Marine mammals and seabirds will continue to use the waters around operational wave and tidal renewable energy devices, finds a report published this week by Scottish Natural Heritage (SNH)
A major study of wildlife observations collected over ten years around wave and tidal energy test sites in Orkney has found little evidence of any long-term effects on the use of surrounding seas by the birds and marine mammals living in the area.
The coasts and seas around Orkney are renowned for their wildlife, attracting thousands of visitors to the islands each year. Since 2005, a wide range of wave and tidal energy converters have been tested at two test facilities run by the European Marine Energy Centre (EMEC) in Orkney. Throughout this time, detailed observation records have been kept of the birds and marine mammals present offshore, in and around the test areas.
In 2014, to further improve our understanding of how these new technologies influence marine wildlife, SNH, Marine Scotland and EMEC started a detailed analysis of the vast number of observations collected since 2005.
The study investigated how species distribution and density varied across the test sites, relative to different levels of site testing activity, over the ten-year period. Comparisons were made between the animals present before any turbines or their support structures were in place; when support structures only were in place; when turbines were in place; and when turbines were in place and operational.
Statistical analysis of around 10,000 hours of observations at the Fall of Warness tidal test site off Eday indicated a change in density and redistribution of some bird species, including the great northern diver, black and common guillemot, cormorants, shags, ducks and geese, when construction work started. However, in nearly all cases, numbers returned to around previous levels once the tidal turbines were installed and operational. Observations of seals, whales and dolphins revealed similar findings.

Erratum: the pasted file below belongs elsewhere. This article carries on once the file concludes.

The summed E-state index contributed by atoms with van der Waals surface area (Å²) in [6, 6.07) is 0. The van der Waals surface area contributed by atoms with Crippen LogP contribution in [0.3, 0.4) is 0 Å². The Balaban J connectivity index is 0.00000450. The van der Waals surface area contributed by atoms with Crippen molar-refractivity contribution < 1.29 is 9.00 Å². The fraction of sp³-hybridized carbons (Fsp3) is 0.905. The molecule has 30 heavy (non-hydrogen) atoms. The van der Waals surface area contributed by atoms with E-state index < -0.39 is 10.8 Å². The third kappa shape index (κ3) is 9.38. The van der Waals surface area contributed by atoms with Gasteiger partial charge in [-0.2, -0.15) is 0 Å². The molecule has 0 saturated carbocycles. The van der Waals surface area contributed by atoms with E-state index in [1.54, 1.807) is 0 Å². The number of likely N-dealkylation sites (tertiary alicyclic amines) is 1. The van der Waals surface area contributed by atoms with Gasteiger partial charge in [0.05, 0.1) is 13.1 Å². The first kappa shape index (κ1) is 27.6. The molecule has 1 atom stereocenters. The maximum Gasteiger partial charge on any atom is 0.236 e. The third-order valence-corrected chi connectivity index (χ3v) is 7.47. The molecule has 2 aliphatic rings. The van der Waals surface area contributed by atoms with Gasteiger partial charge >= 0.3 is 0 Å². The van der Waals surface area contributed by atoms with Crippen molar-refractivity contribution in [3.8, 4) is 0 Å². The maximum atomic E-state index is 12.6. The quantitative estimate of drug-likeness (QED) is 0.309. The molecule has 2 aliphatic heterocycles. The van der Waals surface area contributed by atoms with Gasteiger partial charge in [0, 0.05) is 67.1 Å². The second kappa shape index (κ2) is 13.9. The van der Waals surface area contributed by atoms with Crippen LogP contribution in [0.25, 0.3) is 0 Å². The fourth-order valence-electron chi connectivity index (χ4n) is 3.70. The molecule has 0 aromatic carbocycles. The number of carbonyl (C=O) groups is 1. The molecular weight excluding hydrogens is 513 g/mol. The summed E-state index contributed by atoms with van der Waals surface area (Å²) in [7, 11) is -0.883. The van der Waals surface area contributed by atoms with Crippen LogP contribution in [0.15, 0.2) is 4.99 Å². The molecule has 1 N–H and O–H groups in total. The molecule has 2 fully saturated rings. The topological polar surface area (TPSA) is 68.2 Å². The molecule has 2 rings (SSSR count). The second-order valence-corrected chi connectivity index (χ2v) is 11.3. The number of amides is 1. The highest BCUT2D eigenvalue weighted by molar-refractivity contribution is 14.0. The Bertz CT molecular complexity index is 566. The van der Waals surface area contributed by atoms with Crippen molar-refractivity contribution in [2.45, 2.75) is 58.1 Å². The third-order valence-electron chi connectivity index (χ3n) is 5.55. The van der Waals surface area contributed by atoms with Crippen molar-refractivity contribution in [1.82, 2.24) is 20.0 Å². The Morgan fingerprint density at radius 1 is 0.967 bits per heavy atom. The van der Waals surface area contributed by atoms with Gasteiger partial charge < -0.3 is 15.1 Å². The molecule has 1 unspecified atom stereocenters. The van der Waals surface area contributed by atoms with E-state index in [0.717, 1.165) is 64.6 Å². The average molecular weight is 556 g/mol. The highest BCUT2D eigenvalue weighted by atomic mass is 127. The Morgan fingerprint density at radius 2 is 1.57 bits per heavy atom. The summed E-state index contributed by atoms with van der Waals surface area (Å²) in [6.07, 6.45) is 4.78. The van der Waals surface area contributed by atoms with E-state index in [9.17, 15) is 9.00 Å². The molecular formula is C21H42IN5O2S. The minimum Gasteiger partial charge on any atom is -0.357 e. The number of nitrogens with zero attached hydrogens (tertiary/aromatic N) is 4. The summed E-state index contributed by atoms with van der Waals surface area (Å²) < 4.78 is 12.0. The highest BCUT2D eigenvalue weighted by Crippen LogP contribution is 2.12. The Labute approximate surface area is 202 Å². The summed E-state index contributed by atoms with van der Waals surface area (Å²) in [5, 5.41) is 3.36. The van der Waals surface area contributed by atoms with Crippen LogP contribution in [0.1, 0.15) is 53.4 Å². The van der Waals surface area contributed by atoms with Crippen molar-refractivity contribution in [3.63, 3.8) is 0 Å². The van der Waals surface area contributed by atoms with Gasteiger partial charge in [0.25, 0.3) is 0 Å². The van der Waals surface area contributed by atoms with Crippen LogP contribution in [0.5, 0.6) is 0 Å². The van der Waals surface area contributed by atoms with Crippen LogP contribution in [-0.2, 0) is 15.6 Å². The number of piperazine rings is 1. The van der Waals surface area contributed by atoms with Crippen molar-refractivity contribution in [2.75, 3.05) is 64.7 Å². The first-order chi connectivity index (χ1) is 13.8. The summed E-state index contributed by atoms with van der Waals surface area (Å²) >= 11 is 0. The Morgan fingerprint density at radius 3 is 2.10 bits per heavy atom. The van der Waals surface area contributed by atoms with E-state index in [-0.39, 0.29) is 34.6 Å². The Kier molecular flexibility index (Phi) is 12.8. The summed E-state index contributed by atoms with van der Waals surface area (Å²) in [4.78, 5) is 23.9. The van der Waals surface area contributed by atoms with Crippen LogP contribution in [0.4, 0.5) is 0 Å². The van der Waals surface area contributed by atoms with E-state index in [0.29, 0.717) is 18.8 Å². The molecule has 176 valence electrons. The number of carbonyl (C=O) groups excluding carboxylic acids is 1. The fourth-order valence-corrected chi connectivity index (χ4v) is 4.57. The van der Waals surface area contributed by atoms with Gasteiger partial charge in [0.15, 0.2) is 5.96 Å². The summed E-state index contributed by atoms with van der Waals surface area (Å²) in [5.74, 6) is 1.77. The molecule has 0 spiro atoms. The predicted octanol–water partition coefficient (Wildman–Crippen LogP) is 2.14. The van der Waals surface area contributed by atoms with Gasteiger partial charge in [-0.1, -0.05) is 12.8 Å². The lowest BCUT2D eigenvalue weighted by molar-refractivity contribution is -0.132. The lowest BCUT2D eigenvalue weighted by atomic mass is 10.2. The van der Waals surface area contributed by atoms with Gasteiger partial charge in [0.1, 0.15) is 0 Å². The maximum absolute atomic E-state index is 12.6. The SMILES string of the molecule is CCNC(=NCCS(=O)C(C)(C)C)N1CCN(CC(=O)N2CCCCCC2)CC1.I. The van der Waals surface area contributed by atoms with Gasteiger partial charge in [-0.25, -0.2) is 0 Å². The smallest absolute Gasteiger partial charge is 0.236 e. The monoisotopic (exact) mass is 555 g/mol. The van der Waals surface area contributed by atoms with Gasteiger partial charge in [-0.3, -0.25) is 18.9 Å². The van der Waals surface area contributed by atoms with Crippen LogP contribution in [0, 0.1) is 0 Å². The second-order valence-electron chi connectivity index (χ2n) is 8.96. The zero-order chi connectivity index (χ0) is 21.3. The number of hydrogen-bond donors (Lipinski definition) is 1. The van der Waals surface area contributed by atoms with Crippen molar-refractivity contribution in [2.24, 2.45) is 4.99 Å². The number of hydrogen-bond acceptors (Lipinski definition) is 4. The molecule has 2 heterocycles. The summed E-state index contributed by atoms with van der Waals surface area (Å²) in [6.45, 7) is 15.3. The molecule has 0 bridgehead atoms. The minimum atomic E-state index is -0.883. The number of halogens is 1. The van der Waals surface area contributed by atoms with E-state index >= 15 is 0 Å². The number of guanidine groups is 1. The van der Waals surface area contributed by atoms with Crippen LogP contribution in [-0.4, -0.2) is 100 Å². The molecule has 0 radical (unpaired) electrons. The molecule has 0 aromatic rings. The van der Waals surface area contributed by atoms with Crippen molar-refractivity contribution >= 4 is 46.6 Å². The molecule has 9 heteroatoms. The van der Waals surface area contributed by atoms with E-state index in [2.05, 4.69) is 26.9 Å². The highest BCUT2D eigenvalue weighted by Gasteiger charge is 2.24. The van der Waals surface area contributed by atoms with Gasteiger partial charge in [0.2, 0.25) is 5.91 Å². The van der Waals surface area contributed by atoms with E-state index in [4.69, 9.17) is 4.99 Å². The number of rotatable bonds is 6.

Scientists believe that the increased boat activity associated with the initial construction of the devices might cause the temporary disturbance and displacement of some species; but numbers recover once this busy phase of activity is complete and the tidal turbines are operational. For some species observed at the sites, the patterns of change found may in fact be due to population-wide variances that are not directly linked to the activities around the test areas.
At the Billia Croo wave test site, near Stromness, around 6,500 hours of observations were completed, but no significant changes in distribution or density of birds or mammals around the test facilities were detected.
“I welcome the findings of this report, which shows renewable energy devices operating at the European Marine Energy Centre have had little impact on the rich and diverse range of wildlife found in the waters around Orkney” said Scottish Environment Secretary Roseanna Cunningham. “This is an important step forward and strengthens our understanding of how marine mammals and seabirds respond to the installation and operation of wave and tidal turbines. We will continue to work with SNH to understand how this research can benefit the development of a successful and sustainable offshore renewable energy industry, while protecting our precious marine environment and iconic marine species.”
George Lees, Marine Energy Manager at SNH, added that the observations used in the study were made from land overlooking the test sites, and so possible wildlife interactions with turbines below the surface are not included in the research. Even so, these initial results are reassuring and show that the deployment and testing of multiple wave and tidal energy converters in the seas off Orkney over more than a decade has not had a significant impact on the diverse and abundant wildlife living there.
According to Caitlin Long, Consents and Project Officer for EMEC, who conducted the research, the culmination of the extensive wildlife observation programme and the statistical analysis project, should aid regulators, advisory bodies and developers in assessing the potential environmental effects of deploying such devices in the marine environment. The project begins to address one of the key unanswered questions regarding the evidence for, and potential extent of, species disturbance and displacement associated with wave and tidal device deployment.
EMEC said it is keen to encourage the industry to build upon this initial work through further collaborative and coordinated research, utilising the facilities at its test sites to learn more about the marine environment and the wonderful array of species in Orkney.
The development of renewable energy technologies and the surveillance and monitoring work at the EMEC sites are helping to achieve the 2020 Challenge for Biodiversity outcome where ‘Scotland’s marine and coastal environments are clean, healthy, safe, productive and biologically diverse, meeting the long-term needs of the people and nature’.